In the US: Tuesdays, 10/9c, AMC
In the UK: Acquired by BT Vision. Available in Autumn
We are, I’m sure, all knowledgeable, media-literate gentlemen and ladies of the world who have at least seen The Player so know what a pitch-meeting is. In case you don’t here it is:
Now, I’m wondering exactly what the pitch was to AMC that made its commissioners think, “Yes, let’s do it!” I’ve tried all sorts of permutations:
“I’d like to remake the Danish series Bankerot, which is about two friends who decide to set up a restaurant together.”
No bite. So then the pitch progresses.
“The mafia is involved. One of the friends, the chef, has been in prison. He owes them money. The restaurant is how he’s going to pay them off.”
Stoney faces. After all, would you be commissioning at this point? It’s already at nearly double the 25 word count, too.
Time for a plot dump. “The chef friend was coked up and burnt down the restaurant they were working for, which is why he’s in jail. The other guy is a sommelier. His wife has died. His son has become selectively mute. He lost his job and so has become a travelling wine rep and hates it. He’s living in a disused factory in the Bronx. He doesn’t speak to his rich dad any more because his dad’s an epic racist and his wife and son are black. But then he has to borrow money from him to set up the restaurant.”
I’m still not seeing anyone commissioning it, are you?
So I’m therefore guessing, since we do actually have a show called Feed The Beast on our screens as a result of said pitch meeting, is that what happened was it either ended with or entirely consisted of: “I’m Clyde Phillips. I was the showrunner of Dexter when it was good. David Schwimmer from Friends will play the sommelier and I’ve got John Dorman from The Wire to play the dad.”
That would work, wouldn’t it?
Feed the Beast tells the story of Tommy (David Schwimmer) and Dion (Jim Sturgess) who are like brothers. Dion can’t stay out of trouble. Tommy can’t move past it. For two friends on the brink of losing everything, a dusty pipe dream of opening up an upscale restaurant in their hometown of the Bronx is all they have left to turn their lives around. Together, they take on the insanity of the New York restaurant world, and navigate its underbelly of petty criminals, corrupt officials and violent mobsters.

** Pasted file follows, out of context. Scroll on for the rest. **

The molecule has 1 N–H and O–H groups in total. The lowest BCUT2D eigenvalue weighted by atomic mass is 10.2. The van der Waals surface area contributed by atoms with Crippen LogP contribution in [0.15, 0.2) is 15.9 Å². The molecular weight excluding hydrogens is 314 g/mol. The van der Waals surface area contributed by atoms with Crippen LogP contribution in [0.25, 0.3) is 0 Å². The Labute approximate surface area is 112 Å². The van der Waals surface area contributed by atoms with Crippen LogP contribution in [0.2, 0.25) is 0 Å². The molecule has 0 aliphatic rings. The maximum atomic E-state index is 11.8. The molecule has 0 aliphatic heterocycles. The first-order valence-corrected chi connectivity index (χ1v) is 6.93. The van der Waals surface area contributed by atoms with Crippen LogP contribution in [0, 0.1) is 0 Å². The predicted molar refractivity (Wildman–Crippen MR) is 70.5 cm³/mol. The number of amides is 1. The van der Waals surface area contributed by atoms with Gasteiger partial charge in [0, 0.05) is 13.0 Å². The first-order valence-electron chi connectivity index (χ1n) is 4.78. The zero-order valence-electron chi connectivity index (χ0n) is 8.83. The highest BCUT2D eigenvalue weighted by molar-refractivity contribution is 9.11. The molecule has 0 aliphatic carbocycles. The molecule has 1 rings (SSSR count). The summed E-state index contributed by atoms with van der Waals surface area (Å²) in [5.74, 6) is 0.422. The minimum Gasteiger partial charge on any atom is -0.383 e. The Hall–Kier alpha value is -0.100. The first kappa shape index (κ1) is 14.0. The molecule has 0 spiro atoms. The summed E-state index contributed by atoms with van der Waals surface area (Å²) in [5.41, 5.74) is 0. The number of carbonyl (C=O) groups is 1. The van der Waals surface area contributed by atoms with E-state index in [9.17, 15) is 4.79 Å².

Is it any good?
I’m assuming a lot has been lost in translation from Denmark, because the show seems resolutely to exist without coming up with a persuasive reason for you to care that it exists.
Its main flaw is that it’s pretty distant from any kind of reality that you and I know, existing instead inside some grey parallel Earth with its own set of not desperately interesting rules. So we have Schwimmer and co-star Jim Sturgess trying to set up a fancy restaurant in the Bronx. Which sounds implausible but not totally implausible. Yet they don’t go straight for the pop-up restaurant but go for a full-on, thousands-of-dollars conversion.
Still not totally implausible, but it’s supposed to be a Greek restaurant. Okay. Sturgess’s character is probably Greek, since his surname is Patras and he has an uncle Stavros. He doesn’t sound it. He clearly doesn’t speak it. Indeed, a reference to a Santorini Assyrtiko wine and Stavros once saying ‘Ελα (‘come in’) is probably the closest the show comes to anything properly Greek, since the restaurant is going to serve ‘haute Hellenic’ food, which here equates to ‘something with an octopus in it’. I doubt anyone knows their briam from their stifado. It doesn’t help that the restaurant is going to be called Thirio, which means ‘beast’ in Greek (θηρίο). That’s prounounced ‘theerEEo’ but everyone resolutely pronounces it ‘thEHrio’, even when it’s written in front of them in huge shiny letters.
Meanwhile, we have a mafioso styling himself as ‘the tooth fairy’ since he removes people’s teeth to punish them. Sure, I can imagine a Bronx mafioso voluntarily calling himself a fairy, can’t you?
Then there’s the woman Schwimmer meets at his ‘grief group’, who mysteriously seems incredibly interested in him – mysterious in the sense that she’s played by Lorenza Izzo (26) and Schwimmer is 49, an alcoholic and almost clinically depressed.
At each and every point in the script of both the first two episodes, a strange choice seems to have been made that doesn’t quite ring true. It makes for an odd combination of miserable greyness with a sort of quirky optimism, like everything’s not quite as bad as it could be, just a bit bad. They even make this point visually, by having a yellow, sunny filter on the lens everytime Izzo turns up, a grey, cloudy filter every time the camera turns on Schwimmer.
It’s not that there’s much that’s bad with the cast, Schwimmer showing a surprising deal of range and Izzo, at least, lighting up the screen when she’s on. The dialogue is occasionally wry and Schwimmer and Stugess act and talk like they’ve been friends for years. You almost want to root for both of them, even if you can see all manner of horrors being set up in these initial episodes for them to bump into later on in the series.
It’s just that it’s very unclear why you’d want to watch and what the show is even really about. I mean Feed The Beast – what does it even mean? It’s a reference to cooking, obviously; it could be talking about the dark side of both Schwimmer and Sturgess’ characters; it could even mean paying off debts to the mafia. But what does it mean and why should you care? What is the series actually there for? Do you really just want to watch How To Make It In America again, except with depressed and coke-addicted restaurateurs?
I’m pretty sure I don’t. But then I wasn’t in that pitch meeting. Maybe that would have made it clearer.